Getting Started with Jutoh

Jutoh website

by C.K. MacLeod

Updated, December 12, 2015

Jutoh is an inexpensive ebook editor that allows you to convert Word docx files to mobi or epub formats. Below are resources and a cheat sheet to help you find your way around Jutoh.

Jutoh Resources


Julian Smart, the creator of Jutoh has written a detailed manual titled, Creating Great Ebooks Using Jutoh. It’s available as a free download in a variety of formats on his website. I prefer to access the online HTML version because I can find answers to questions fastest if call up the manual with search terms in Google.

For example, if I key in the terms “Jutoh” and “pictures,” Google will call up Chapter 11: Working With Pictures in a matter of seconds. If you prefer to scroll through a PDF or view the manual as an epub on your tablet, those options are available, too.

Video Tutorials

There are a few detailed video tutorials that demonstrate how to Jutoh:

How to Format .epub and .mobi (Kindle) Ebook Files, by India Drummond is about twenty minutes long and will give you the fastest way in to setting up a fiction book with limited styling in Jutoh.

Geoff Shaw has a short seven-video Jutoh training  series that walks you through creating an ebook in Jutoh, and John Griffin shows you how to use a template in Jutoh. Templates are useful if you’ll be creating a lot of ebooks in Jutoh.

Dr. Julian Smart

If you’ve combed the available resources for an answer to a conundrum, but you’ve come up with nothing, don’t worry. I was delighted to discover that the Doctor was indeed in. Dr. Julian Smart, that is. If you have a question that the manual and videos don’t answer, you can email Julian Smart for help.

Jutoh Cheat Sheet

After viewing the videos, searching through the manual, mucking about in Jutoh, and contacting Julian Smart, I compiled a cheat sheet—a list of how-do-I questions that I can return to the next time I use Jutoh to create an ebook.

While this is not a comprehensive list, I do believe that it contains some of the tasks you’ll want to accomplish in Jutoh. Feel free to let me know if I’ve missed anything.

The items in this list are alphabetical. I’d recommend reading through the left column quickly so you know what’s there, and later, when you have a question, you’ll be able to find that item quickly.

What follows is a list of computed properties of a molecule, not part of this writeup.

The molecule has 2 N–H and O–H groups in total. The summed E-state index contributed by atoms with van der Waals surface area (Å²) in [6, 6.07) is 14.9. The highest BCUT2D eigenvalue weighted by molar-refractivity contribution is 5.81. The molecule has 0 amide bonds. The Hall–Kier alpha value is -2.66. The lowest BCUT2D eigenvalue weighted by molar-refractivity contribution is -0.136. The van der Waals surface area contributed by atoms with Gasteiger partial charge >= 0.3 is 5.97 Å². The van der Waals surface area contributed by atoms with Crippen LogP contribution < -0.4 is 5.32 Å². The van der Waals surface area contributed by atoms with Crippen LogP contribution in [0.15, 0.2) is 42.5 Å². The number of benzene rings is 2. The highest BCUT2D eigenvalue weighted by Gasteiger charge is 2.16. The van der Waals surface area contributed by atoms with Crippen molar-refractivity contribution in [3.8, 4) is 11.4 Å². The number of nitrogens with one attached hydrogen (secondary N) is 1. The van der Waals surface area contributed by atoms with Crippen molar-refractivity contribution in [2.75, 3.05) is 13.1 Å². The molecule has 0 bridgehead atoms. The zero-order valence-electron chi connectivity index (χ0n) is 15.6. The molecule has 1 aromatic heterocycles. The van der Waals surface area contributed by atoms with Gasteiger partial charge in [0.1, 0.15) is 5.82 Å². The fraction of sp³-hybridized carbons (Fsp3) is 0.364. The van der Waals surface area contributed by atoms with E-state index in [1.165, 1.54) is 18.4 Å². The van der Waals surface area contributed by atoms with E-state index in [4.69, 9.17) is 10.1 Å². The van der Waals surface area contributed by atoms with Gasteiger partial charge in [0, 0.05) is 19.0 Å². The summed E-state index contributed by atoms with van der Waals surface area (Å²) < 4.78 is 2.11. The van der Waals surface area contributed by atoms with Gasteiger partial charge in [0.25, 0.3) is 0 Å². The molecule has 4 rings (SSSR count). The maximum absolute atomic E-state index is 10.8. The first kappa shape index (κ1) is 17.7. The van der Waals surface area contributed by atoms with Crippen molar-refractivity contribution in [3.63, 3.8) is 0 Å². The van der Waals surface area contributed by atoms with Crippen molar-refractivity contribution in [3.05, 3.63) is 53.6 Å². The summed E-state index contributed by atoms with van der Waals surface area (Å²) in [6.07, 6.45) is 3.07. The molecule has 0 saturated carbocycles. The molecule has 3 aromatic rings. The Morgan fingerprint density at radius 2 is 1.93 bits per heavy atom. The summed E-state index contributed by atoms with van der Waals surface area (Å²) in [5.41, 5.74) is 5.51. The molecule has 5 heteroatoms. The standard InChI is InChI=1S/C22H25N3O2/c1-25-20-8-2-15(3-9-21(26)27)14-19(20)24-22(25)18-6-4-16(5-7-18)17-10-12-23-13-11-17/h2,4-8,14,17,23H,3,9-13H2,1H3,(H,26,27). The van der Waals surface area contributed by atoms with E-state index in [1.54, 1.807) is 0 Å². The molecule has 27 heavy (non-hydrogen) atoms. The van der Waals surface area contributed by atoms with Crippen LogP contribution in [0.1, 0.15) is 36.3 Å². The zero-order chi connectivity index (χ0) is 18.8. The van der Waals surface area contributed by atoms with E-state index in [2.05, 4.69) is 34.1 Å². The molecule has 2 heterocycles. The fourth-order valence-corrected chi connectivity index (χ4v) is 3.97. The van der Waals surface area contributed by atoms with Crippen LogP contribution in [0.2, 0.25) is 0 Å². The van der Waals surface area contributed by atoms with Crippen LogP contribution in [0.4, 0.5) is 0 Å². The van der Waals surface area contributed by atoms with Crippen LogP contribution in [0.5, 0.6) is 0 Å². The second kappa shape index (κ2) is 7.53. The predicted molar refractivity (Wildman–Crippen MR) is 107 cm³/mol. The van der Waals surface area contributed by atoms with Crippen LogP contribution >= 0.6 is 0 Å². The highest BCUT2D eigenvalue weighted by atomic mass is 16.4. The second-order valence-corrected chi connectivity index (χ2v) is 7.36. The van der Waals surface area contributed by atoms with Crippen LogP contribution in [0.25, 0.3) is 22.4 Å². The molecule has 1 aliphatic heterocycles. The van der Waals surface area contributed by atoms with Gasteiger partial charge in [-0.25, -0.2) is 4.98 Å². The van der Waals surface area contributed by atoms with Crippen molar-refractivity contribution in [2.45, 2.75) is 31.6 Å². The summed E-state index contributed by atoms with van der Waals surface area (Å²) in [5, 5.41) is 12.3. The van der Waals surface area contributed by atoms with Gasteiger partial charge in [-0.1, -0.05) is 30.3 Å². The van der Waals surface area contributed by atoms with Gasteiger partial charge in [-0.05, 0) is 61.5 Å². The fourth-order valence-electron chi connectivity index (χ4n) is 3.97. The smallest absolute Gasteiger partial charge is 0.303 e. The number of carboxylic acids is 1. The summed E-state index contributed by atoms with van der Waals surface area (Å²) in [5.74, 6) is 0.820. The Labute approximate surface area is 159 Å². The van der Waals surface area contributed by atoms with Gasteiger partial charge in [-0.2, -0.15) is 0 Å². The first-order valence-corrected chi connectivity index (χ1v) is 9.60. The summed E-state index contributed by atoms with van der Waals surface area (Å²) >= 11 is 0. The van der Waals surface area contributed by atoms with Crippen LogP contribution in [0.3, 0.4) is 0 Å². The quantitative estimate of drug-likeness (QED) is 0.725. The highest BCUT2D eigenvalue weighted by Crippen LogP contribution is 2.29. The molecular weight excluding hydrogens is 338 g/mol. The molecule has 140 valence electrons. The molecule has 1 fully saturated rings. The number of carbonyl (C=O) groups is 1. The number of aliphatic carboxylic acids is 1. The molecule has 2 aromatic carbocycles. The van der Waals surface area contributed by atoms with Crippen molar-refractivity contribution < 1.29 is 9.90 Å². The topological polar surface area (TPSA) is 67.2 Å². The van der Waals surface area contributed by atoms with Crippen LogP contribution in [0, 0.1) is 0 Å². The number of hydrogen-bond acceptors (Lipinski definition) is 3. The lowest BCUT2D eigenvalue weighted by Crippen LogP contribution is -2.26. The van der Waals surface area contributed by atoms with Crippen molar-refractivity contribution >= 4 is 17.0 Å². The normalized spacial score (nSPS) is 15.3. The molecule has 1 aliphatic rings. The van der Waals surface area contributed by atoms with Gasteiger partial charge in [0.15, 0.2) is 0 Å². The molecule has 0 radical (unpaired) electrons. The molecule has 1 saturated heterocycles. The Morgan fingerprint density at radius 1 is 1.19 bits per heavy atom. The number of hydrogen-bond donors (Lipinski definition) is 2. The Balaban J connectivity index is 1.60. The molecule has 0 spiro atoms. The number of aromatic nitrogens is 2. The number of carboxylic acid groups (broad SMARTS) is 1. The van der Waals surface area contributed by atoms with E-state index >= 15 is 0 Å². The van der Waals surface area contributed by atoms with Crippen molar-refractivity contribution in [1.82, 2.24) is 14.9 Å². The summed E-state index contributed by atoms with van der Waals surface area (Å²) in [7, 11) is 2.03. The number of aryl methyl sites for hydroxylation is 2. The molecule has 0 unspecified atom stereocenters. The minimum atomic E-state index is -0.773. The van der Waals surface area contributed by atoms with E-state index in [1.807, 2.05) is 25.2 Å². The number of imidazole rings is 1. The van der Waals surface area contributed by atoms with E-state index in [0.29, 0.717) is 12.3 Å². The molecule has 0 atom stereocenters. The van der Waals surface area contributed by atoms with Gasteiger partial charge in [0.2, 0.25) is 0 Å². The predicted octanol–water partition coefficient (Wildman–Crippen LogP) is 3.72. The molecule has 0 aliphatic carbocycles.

You’ll understand the items in the table better if you know what Jutoh looks like when you’re working in it. Here’s a screenshot of the various panes:

Jutoh panes

One final thought: the first time I converted an ebook using Jutoh, I did everything in Word—applied styles, inserted hyperlinks, and so forth—and then exported the file to Jutoh.

The second time, I created a document in Word, stripped out all of the formatting, exported it to Jutoh, and then applied all of my styling in Jutoh.

I found the first method more efficient, probably due to my familiarity with Word. Both methods created a nicely styled ebook.

4 thoughts on “Getting Started with Jutoh”

  1. I am struggling to learn Jutoh. I learn best with a one on one tutor or a step by step video course rather than a manual. I’ve looked everywhere and haven’t been able to find what I need. There are some videos out there but they are incomplete or off focus for my purposes. Any ideas? Do you know a Jutoh tutor? Thanks.

    1. Hi Tammy.

      I can appreciate that. I’ve written a tutorial, but if you prefer videos, you could try Cheri Lasota’s course on Udemy. I haven’t taken the course, but there’s a Jutoh module that might get your started.

      You’re right in saying that there aren’t a lot of videos or tutorials online. I’ve picked my way through the Jutoh manual and two videos on the Jutoh site to learn Jutoh, and that resulted in the Jutoh cheat sheet. The cheat sheet will give you the more common “moves” you’ll find yourself making in Jutoh. Keep in mind that if you set up things correctly in Word (with styled headings), exporting to Jutoh will be much easier. Best of luck!

  2. Fyi, “The second video, created by ebook formatter Charles Seper” seems to have disappeared from the web.

    1. Thanks for letting me know! Charles Seper’s video has indeed disappeared. I’ve inserted another video in its place.

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